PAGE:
Finally, under our current policy, carriers who provide unauthorized services must recompute the consumer's bill so that the consumer pays no more than would have been paid to the properly authorized carrier.
Enforcement is the second prong of our anti-slamming campaign. Since 1994, the Commission has imposed consent decrees and has assessed companies more than $1 million in forfeitures, with approximately $500,000 in additional penalties pending.
Also, the Commission recently has taken steps to revoke the operating authority of a group of companies accused of violating the Commission's anti-slamming rules.
The message is loud and clear: we will not tolerate slamming. But more needs to be done.
Under Section 258 of the 1996 Telecommunications Act, we have begun a rulemaking to provide greater protection for consumers. Our proposal will be published this week in the Federal Register.
The 1996 Act requires the slamming carrier to disgorge any moneys it has received from the consumer and turn them over to the rightful carrier. In this fashion, the slamming carrier reaps no benefit from its illegal actions.
We propose to require the slamming carrier to reimburse the consumer for any premiums or frequent flyer miles that otherwise would have been earned with the chosen carrier.
We also ask whether a slammed consumer should have to pay at all for the service rendered by the slamming carrier. Here, we must weigh the deterrent effect against the possibility of encouraging bogus complaints.
We also ask whether the existing verification procedures are effective in deterring slamming -- for example whether a "welcome package" requiring the consumer to respond affirmatively to prevent a carrier change -- is adequate verification. I don't believe it is -- not all consumers read the mail they get from communications companies. I sure don't.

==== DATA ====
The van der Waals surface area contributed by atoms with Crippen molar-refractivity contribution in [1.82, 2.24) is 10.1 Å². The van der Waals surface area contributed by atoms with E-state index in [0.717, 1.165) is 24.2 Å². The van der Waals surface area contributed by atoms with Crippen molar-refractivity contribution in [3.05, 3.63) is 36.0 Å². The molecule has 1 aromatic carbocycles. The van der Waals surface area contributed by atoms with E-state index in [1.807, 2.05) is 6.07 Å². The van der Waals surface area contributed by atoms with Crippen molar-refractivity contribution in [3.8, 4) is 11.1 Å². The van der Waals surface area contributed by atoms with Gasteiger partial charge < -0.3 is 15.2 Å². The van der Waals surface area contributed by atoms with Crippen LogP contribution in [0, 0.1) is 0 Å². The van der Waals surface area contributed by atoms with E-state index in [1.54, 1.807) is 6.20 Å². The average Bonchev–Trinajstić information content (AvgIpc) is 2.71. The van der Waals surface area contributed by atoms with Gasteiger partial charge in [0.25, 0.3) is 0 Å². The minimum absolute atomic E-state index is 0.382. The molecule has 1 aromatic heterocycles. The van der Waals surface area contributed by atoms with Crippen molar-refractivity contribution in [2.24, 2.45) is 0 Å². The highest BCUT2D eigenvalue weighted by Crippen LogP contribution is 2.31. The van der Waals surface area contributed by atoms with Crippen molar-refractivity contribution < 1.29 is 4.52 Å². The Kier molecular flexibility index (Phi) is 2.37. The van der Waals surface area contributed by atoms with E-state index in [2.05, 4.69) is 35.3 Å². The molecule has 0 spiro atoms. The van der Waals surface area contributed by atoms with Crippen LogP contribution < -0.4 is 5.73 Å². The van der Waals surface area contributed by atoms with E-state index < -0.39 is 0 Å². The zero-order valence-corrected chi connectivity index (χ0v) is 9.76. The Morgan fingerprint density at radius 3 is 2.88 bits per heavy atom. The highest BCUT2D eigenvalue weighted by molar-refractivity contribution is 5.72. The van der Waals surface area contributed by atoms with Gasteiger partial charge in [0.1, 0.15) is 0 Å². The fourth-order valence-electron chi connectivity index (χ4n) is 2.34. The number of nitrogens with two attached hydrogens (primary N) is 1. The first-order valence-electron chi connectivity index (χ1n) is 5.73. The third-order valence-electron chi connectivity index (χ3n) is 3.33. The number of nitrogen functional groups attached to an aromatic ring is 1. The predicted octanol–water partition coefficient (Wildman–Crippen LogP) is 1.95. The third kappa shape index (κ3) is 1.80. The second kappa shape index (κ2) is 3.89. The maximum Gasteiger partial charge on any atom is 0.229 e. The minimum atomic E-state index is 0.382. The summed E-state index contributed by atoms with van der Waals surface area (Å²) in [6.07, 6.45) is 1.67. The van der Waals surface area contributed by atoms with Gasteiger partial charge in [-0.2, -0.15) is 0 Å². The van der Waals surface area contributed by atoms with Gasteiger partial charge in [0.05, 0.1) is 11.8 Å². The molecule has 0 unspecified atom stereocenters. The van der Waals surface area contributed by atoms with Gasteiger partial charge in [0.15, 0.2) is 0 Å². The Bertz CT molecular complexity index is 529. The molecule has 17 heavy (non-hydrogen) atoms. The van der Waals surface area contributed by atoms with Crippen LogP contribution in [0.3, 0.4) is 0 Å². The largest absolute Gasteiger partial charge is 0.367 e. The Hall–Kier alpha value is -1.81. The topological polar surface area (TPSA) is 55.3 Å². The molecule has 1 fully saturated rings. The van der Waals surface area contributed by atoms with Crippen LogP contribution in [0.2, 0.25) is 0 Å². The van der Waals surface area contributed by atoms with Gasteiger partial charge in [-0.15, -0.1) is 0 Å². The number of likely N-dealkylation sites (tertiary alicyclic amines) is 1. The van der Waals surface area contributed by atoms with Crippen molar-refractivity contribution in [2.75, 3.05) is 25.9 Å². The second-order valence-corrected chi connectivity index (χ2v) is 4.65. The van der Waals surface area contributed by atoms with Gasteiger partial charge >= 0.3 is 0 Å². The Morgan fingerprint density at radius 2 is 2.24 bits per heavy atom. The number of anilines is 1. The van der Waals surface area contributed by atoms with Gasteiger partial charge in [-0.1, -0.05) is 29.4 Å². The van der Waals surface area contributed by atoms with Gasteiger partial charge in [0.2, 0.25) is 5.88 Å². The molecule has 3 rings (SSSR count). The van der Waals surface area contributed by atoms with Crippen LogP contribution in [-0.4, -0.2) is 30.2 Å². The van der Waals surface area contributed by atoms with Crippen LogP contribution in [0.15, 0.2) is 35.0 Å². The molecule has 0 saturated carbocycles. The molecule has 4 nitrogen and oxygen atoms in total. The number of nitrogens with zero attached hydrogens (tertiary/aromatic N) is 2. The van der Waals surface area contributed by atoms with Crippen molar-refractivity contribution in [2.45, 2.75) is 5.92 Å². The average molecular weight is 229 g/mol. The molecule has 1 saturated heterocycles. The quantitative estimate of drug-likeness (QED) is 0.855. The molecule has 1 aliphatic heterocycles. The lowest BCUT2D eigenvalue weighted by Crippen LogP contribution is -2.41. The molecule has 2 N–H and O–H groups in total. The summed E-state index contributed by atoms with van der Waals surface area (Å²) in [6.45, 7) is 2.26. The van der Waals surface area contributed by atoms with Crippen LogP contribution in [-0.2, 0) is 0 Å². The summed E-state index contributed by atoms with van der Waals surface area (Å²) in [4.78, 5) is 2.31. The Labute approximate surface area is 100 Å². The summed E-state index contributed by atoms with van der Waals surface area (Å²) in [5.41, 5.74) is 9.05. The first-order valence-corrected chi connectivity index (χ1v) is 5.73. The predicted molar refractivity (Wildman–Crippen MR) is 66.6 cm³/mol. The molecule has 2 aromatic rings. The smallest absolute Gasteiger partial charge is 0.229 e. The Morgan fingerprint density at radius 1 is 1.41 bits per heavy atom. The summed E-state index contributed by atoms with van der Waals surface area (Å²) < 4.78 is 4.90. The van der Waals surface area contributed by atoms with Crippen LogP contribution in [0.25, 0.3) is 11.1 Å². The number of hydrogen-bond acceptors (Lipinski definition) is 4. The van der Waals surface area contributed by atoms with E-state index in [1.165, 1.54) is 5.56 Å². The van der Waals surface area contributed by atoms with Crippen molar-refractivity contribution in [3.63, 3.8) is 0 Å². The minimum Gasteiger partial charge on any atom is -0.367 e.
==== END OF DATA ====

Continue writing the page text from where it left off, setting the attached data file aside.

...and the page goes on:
And we ask whether rules are needed to address preferred carrier freezes. In a freeze, local carriers get consumers to authorize the blocking of future carrier changes unless the consumer gives his or her written or oral consent to the blocking carrier -- not just to the requesting carrier.
As local competition arrives, the blocking local exchange carrier is poised to compete for long distance with the requesting carrier. Thus, the local exchange carrier may no longer be acting as a neutral third party, but may have instituted freeze procedures for anticompetitive reasons. In drafting our rules, we must be vigilant to avoid deterring lawful competition as we work to eliminate slamming.
Consumers wishing to comment on this proceeding can reach us by the Internet at firstname.lastname@example.org.
Congress wisely provided the FCC with tools under the 1996 Telecom Act to combat this problem. I am also pleased, Senator, that you are focusing attention on slamming by holding this hearing.
In conclusion, with tougher rules and vigilant enforcement, we will help restore the right of consumers to choose their local and long distance carriers -- and to have that choice honored in the marketplace.